Mineola High School senior Gabrielle Ward discovered what is believed to be a new species of spider while conducting science research at Dowling College in December. Her mentor Dr. Richard Wilkens confirmed that the spider did not fit either of the two species specifications in its genus and that it is a potentially new species altogether.
The genus and species are referred to as the binomial classification of all living creatures and are part of the larger taxonomic classification system. The process for confirming if the spider is in fact a new species will take up to one year to complete.
As part of Ward’s science research, she was responsible for classifying all spiders that were found living in a gall taken from the burn zone of the Pine Barrens on Long Island. Once their eggs hatch and their larvae are gone, a gall remains on the leaf and is typically inhabited by other insects and spiders. Ward’s research was part of a collective study titled “The Abandoned Gall Project” that Dr. Wilkens has been studying for the past two years.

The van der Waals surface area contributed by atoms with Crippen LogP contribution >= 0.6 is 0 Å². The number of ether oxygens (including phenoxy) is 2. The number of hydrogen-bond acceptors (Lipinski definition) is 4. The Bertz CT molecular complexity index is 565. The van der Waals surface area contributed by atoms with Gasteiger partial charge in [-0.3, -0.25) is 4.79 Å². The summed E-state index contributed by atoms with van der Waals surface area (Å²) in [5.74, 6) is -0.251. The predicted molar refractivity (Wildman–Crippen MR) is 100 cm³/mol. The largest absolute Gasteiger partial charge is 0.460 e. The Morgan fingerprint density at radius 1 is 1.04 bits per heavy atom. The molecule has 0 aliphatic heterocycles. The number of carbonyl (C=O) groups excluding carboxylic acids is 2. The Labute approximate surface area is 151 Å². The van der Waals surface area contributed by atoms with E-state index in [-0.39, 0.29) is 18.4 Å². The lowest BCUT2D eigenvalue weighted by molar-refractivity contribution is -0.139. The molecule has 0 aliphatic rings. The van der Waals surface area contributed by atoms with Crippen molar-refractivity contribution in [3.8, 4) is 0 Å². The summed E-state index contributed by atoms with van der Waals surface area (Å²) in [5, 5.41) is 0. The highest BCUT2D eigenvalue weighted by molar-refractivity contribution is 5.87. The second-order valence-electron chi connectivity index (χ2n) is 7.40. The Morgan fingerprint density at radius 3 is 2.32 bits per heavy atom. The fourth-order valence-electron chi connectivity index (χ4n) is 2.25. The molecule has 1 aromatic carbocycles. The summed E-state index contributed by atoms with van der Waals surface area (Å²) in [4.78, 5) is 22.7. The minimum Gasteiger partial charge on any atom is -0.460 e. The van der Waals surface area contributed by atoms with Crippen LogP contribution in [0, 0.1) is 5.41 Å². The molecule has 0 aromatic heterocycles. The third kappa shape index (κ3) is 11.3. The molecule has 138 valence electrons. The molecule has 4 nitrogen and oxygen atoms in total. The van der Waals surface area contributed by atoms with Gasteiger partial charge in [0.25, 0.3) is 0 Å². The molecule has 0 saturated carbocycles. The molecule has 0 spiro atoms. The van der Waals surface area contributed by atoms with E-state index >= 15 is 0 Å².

In order for the species to be accepted as “new” in the science world, Ward and Dr. Wilkins must publish a paper that details the characteristics of the new species. That paper must be reviewed by a group of peers in the field and verified. Once verified, the paper is published and the new species is added to the books. Ward, in addition to Dr. Wilkens, will be getting credit for the discovery of the spider, if it is accepted.
The spider, which is part of the family Salticidae and the genus Sarinda, is smaller in size than a dime and is part of the jumping spider family. After the peer review is completed, this new species will be named Jackper, a name which Gabrielle chose in honor of a boy she used to babysit for who passed away three years ago from cancer. The entire process can take up to one year before the paper is published.